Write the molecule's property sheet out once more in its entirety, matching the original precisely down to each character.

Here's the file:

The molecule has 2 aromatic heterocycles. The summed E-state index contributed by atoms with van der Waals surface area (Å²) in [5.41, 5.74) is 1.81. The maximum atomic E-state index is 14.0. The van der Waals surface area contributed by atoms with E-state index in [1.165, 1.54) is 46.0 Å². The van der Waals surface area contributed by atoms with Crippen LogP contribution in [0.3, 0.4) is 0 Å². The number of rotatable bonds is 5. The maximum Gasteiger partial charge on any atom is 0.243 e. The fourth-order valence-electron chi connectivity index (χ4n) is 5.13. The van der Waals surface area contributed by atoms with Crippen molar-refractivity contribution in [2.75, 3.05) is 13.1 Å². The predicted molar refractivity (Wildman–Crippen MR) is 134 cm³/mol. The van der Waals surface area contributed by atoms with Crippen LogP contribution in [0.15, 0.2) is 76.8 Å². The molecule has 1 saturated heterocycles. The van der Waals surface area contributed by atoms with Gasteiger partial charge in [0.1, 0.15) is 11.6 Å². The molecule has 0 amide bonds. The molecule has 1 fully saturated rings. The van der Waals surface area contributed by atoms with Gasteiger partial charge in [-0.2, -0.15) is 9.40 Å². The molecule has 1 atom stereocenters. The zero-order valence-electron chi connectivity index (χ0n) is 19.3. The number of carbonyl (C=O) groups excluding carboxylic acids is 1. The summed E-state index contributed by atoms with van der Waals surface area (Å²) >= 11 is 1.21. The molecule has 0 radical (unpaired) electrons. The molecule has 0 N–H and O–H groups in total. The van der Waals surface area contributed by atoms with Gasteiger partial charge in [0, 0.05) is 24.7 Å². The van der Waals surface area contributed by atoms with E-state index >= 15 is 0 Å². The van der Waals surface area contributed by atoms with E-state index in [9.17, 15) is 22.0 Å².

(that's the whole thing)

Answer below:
The molecule has 2 aromatic heterocycles. The summed E-state index contributed by atoms with van der Waals surface area (Å²) in [5.41, 5.74) is 1.81. The maximum atomic E-state index is 14.0. The van der Waals surface area contributed by atoms with E-state index in [1.165, 1.54) is 46.0 Å². The van der Waals surface area contributed by atoms with Crippen LogP contribution in [0.3, 0.4) is 0 Å². The number of rotatable bonds is 5. The maximum Gasteiger partial charge on any atom is 0.243 e. The fourth-order valence-electron chi connectivity index (χ4n) is 5.13. The van der Waals surface area contributed by atoms with Crippen molar-refractivity contribution in [2.75, 3.05) is 13.1 Å². The predicted molar refractivity (Wildman–Crippen MR) is 134 cm³/mol. The van der Waals surface area contributed by atoms with Crippen LogP contribution in [0.15, 0.2) is 76.8 Å². The molecule has 1 saturated heterocycles. The van der Waals surface area contributed by atoms with Gasteiger partial charge in [0.1, 0.15) is 11.6 Å². The molecule has 0 amide bonds. The molecule has 1 fully saturated rings. The van der Waals surface area contributed by atoms with Gasteiger partial charge in [-0.2, -0.15) is 9.40 Å². The molecule has 1 atom stereocenters. The zero-order valence-electron chi connectivity index (χ0n) is 19.3. The number of carbonyl (C=O) groups excluding carboxylic acids is 1. The summed E-state index contributed by atoms with van der Waals surface area (Å²) >= 11 is 1.21. The molecule has 0 radical (unpaired) electrons. The molecule has 0 N–H and O–H groups in total. The van der Waals surface area contributed by atoms with Gasteiger partial charge in [0, 0.05) is 24.7 Å². The van der Waals surface area contributed by atoms with E-state index >= 15 is 0 Å². The van der Waals surface area contributed by atoms with E-state index in [9.17, 15) is 22.0 Å².